Because the U.S. government is seeking more "aggressive fuel economy targets," and because motorists are increasingly concerned about gas prices, some car manufactures, chief among them General Motors, think they've found the answer: replace spare tires with inflator kits.
You read that right. Here's the thinking: if manufacturers remove the spare tire and its tools, the car will be 25 pounds lighter and therefore more fuel-efficient.
However, industry analysts estimate that losing 25 pounds worth of spare tire and tools saves less than 1 mpg.
So why in the world would manufactures replace the spare with an inflator kit that is totally incapable of dealing with large cuts or a damaged sidewall?
It’s all part of a larger strategy that responds to the Obama administration’s plan to double average fuel efficiency requirements to 54.5 miles per gallon by 2025, reports Reuters.
"For customers who want an extra wheel, they can get a compact spare as an option. That's the way we try to package it," said Dave Cowger, group manager of tire engineering at General Motors.
But at what extra cost?
"We'll still offer one as long as the customer expects it," said Vince Muniga, a spokesman for truck-heavy Chrysler.
And here is part of the problem: as recently as a few years ago, almost every car had a spare tire. It's come to be an expected feature. Furthermore, dealerships aren't exactly slapping bright, neon stickers on their cars saying, "All New Spareless Model!"
The obvious problem that has sprung up from the spareless strategy is that dealers have been selling cars to customers who are unaware of the absence of a fifth wheel.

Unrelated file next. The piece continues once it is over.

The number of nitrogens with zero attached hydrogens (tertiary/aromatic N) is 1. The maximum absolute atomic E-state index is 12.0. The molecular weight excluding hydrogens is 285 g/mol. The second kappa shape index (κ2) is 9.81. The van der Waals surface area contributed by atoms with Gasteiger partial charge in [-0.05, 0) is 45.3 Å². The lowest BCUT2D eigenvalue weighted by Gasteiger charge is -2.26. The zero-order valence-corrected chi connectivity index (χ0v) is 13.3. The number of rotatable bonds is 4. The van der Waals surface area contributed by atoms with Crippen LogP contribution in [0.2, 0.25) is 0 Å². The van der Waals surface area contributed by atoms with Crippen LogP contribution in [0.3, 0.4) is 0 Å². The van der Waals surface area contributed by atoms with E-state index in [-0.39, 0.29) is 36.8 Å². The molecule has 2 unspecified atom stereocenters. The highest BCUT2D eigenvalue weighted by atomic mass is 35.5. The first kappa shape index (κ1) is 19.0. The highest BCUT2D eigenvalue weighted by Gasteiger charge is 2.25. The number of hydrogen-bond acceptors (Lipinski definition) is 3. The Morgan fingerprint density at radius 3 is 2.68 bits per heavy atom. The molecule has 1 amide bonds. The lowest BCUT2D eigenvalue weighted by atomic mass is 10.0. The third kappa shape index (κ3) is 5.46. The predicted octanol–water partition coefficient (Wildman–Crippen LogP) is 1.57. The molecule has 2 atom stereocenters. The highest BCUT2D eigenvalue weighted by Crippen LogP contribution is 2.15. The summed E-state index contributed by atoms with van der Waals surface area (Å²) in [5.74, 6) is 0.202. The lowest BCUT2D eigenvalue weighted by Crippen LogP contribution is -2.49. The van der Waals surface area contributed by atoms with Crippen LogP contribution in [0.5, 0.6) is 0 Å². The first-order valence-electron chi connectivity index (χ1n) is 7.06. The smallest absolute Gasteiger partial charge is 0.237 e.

And it's not just a few models. It's a growing trend.
"20 percent of the 1.2 million sedans, compacts and other passenger cars sold in the United States this year through October came without spares as standard equipment," claims the online buyer research group Edmunds.com.
Was there any other reasoning behind the decision to ditch the spare?
"Automakers believe safety advancements have made the spare tire less crucial," reports Reuters.
For instance, GM claims that services such as OnStar remove motorists' worries about flats or being stranded by them.
And how did motorists react after they got a flat and found out they had no tools to deal with it?
John Nielsen, AAA's director of auto repair, cited anecdotal evidence of drivers who were "surprised" by the lack of a spare tire.
"The number of examples are small and would seem statistically insignificant, but the motorists that find out they don't have a spare in a moment of need consider the issue quite significant."
Really? Wouldn't have guessed.
Car manufacturers including Toyota, Nissan, Fiat, Chrysler, Hyundai, BMW, and Mercedes, have also replaced the spare with an inflator kit. However, the difference is that these manufacturers have not implemented the spareless strategy on as great level as GM.
A final thought: GM and other manufacturers are ditching spare tires to make the car lighter and therefore more "fuel efficient." As The Consumerist points out, brakes and headlight are also heavy. They might as well get rid of one of each.
(h/t The Consumerist)